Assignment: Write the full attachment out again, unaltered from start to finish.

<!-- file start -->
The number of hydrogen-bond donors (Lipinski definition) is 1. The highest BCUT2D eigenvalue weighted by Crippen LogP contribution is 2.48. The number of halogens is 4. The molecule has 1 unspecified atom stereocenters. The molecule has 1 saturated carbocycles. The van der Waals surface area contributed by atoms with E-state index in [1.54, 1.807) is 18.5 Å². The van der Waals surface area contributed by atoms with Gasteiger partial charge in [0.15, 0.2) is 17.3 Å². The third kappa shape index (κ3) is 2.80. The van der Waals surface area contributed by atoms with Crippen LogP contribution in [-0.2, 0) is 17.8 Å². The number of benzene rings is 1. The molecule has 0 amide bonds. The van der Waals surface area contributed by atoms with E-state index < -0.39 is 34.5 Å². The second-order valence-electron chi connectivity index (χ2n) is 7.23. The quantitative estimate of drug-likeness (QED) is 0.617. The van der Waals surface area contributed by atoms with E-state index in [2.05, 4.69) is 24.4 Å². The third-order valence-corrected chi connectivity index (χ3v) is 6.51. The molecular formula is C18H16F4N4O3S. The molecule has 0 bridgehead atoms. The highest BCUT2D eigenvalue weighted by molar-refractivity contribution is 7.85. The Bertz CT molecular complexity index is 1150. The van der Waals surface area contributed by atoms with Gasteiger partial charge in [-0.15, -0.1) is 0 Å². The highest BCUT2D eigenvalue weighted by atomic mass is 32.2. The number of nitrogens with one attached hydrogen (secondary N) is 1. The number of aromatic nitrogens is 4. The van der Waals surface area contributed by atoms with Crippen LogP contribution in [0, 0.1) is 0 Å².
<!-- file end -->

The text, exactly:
The number of hydrogen-bond donors (Lipinski definition) is 1. The highest BCUT2D eigenvalue weighted by Crippen LogP contribution is 2.48. The number of halogens is 4. The molecule has 1 unspecified atom stereocenters. The molecule has 1 saturated carbocycles. The van der Waals surface area contributed by atoms with E-state index in [1.54, 1.807) is 18.5 Å². The van der Waals surface area contributed by atoms with Gasteiger partial charge in [0.15, 0.2) is 17.3 Å². The third kappa shape index (κ3) is 2.80. The van der Waals surface area contributed by atoms with Crippen LogP contribution in [-0.2, 0) is 17.8 Å². The number of benzene rings is 1. The molecule has 0 amide bonds. The van der Waals surface area contributed by atoms with E-state index < -0.39 is 34.5 Å². The second-order valence-electron chi connectivity index (χ2n) is 7.23. The quantitative estimate of drug-likeness (QED) is 0.617. The van der Waals surface area contributed by atoms with E-state index in [2.05, 4.69) is 24.4 Å². The third-order valence-corrected chi connectivity index (χ3v) is 6.51. The molecular formula is C18H16F4N4O3S. The molecule has 0 bridgehead atoms. The highest BCUT2D eigenvalue weighted by molar-refractivity contribution is 7.85. The Bertz CT molecular complexity index is 1150. The van der Waals surface area contributed by atoms with Gasteiger partial charge in [-0.15, -0.1) is 0 Å². The highest BCUT2D eigenvalue weighted by atomic mass is 32.2. The number of nitrogens with one attached hydrogen (secondary N) is 1. The number of aromatic nitrogens is 4. The van der Waals surface area contributed by atoms with Crippen LogP contribution in [0, 0.1) is 0 Å².